The Stat: Reading’s last 12 games:
Won 1, Drawn 3, Lost 7
Goals for – 10,
Goals Against – 18,
Total Points - 6
As I scrolled down the BBC’s dedicated Championship evening coverage a text in about who thought which team would be relegated was the main feature, the one thing that was glaringly obvious was how more or less every person who bothered to contribute tipped their own team for the drop. It seems Reading fans are not alone in having lost all confidence in their club’s ability to avoid relegation.
So how bad is the Royals form in comparison to their neighbours at the bottom? As I’m sure many of you know we’ve racked up just one win in twelve league games, but what have the others amassed in the equivalent amount of matches and what does it mean for their survival hopes?
Sunderland: 12 points
W3, D3, L6, GF – 8, GA - 21
Needless to say, the Wearsiders have been pretty much everyone’s punching bag, not just this season but for the last few Premier League ones too. Even Reading coasted past them back in December. However, it says a lot about the Royals’ decline since that encounter that Sunderland have actually racked up more wins in those twelve games. Albeit only one more, but still.
In that time Sunderland have won two home games, two more than they had in the previous year, and two more than Reading in that period, which again really hammers home the problems we’ve been suffering on our own patch. In total a return of 12 points from their last 12 games is an improvement considering their awful start to the season. However, it’s not nearly a radical enough improvement to give the Mackem’s much cause for hope.
Barnsley: 8 points
W1, D5, L6, GF – 7, GA – 15
The Tykes represent another team in serious trouble but also with better form than Reading in this time frame. Despite winning just once like Reading, they have ground out a couple more draws, one of which came against us and perhaps were unlucky not to take all three when the two clubs met at Oakwell on December 30th.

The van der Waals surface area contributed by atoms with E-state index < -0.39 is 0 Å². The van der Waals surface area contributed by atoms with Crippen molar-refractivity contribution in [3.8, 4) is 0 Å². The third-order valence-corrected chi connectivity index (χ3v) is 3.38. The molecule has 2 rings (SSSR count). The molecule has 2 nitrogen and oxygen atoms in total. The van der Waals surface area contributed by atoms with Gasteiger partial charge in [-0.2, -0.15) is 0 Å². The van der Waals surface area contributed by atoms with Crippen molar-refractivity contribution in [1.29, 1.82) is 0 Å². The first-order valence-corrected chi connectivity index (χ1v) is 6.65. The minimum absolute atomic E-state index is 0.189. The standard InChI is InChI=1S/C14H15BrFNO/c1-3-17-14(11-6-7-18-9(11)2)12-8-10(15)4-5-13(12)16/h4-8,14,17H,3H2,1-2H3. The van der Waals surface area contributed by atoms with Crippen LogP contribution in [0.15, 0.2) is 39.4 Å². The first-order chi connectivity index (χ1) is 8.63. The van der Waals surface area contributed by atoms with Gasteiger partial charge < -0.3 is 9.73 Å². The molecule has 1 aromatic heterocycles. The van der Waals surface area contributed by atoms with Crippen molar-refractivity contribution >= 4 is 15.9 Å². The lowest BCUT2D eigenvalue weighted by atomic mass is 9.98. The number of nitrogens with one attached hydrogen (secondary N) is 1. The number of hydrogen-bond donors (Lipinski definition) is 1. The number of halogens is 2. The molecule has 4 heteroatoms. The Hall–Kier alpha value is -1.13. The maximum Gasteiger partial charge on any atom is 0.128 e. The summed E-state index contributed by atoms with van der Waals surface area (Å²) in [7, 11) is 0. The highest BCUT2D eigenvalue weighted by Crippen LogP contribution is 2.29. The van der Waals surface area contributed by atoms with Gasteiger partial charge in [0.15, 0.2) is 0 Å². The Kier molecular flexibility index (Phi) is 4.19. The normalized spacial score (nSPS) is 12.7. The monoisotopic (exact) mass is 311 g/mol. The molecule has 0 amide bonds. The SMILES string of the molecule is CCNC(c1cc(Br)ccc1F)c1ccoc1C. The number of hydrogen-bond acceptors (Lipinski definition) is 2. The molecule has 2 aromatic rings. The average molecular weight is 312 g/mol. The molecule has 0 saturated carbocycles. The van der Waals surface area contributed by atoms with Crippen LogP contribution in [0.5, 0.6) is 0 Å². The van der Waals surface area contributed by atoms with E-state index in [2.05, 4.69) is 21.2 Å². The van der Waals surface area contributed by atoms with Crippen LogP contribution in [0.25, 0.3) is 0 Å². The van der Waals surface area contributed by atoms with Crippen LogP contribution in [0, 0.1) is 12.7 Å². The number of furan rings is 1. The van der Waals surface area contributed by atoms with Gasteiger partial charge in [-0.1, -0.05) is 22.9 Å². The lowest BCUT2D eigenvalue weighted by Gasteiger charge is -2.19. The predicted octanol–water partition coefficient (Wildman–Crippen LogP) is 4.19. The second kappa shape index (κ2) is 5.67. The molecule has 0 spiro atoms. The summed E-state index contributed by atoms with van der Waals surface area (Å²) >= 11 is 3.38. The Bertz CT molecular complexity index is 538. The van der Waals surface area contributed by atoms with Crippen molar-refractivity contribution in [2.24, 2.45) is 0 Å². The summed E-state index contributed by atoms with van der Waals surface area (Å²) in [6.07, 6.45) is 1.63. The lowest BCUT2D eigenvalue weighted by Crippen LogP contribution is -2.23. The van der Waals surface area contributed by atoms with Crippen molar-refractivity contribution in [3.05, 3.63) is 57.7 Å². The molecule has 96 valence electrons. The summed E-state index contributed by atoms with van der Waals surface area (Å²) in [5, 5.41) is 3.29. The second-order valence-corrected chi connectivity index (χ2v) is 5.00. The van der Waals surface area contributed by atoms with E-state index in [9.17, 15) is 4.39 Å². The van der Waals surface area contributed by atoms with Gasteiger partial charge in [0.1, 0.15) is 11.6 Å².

The South Yorkshire outfit have a history of great escapes in past Championship relegation scraps, but what really seems to mark them out as a key contender for the drop is their alarming drop in goals. Their top scorer in this timeframe is defender Ethan Pinnock with two goals (including their late equaliser against us), who’d previously never scored a professional goal.
Top scorer Tom Bradshaw has not scored since December 9. The jumping of ships by Paul Heckingbottom to rivals Leeds, a typically loyal manager, is a clear sign all’s not well.
Burton Albion: 15 points
W4, D3, L5, GF – 13, GA – 19
A crucial away win on Tuesday night at Barnsley could be the start of a revival, especially if Darren Bent starts contributing with the goals he’s capable of getting at a club like Burton. Like Reading though, it’s Albion’s home form that could be the difference, just one win all season is quite frankly shocking.
They also have a curious record when it comes to conceding goals, in their last 12 they have shipped a huge 19 but still managed to tally five clean sheets. Consistency is the issue. Too small to stay up? Well they managed it last year – watch this space.
Hull: 10 points
W2, D4, L6, GF – 9, GA – 13
A bit like Reading, Hull seemed to have sleepwalked into their relegation battle, blissfully unaware until it’s too late. Though unlike us, they did appoint a new manager, though Nigel Adkins hasn’t exactly set the world alight and it appears to more of the same.
Again, similar to Reading their players don’t really seem to be up for the fight they will have to engage in over the coming months, and that is the most worrying characteristic. Their defensive record is a positive, though they really need to find their scoring boots if it’s going to help them.
Birmingham City: 14 points
W4, D2, L6, GF – 12, GA – 19
Peaks and troughs is the phrase best used to describe the Blues’ form since Steve Cotterill’s arrival. A spell of 13 points in six matches across December to February suddenly left fans positive of a revival, however, three defeats on the trot without scoring has led Birmingham to slide perilously towards the relegation zone.
Birmingham haven’t been in the third tier since 1994/5 and in recent seasons have had a few near misses, though previous experience in relegation dogfights may give them an edge over the likes of teams such as Hull or ourselves.
Bolton Wanderers: 17 points
W5, D2, L5, GF - 8, GA - 11
Parky’s men have had a mini revival, considering it took them until mid-October to record a league win. Our meeting at the Madejski next month really will be a proverbial 6-pointer. Of all the teams below Reading, Bolton seem to be the team on the up, and that probably owes to fact they have the best form in the last 12 matches than any other team in the bottom third of the table. They’re beating the teams around them too, with recent wins over Barnsley, Hull and Sunderland, which could prove the difference at the end of the season.
What does this all mean for the Royals?
Well I hate to be doom and gloom but since our bad run started on December 9, we have been the worst performing team in the league. That’s right, bottom of the form table. And you can’t really say anything more than that...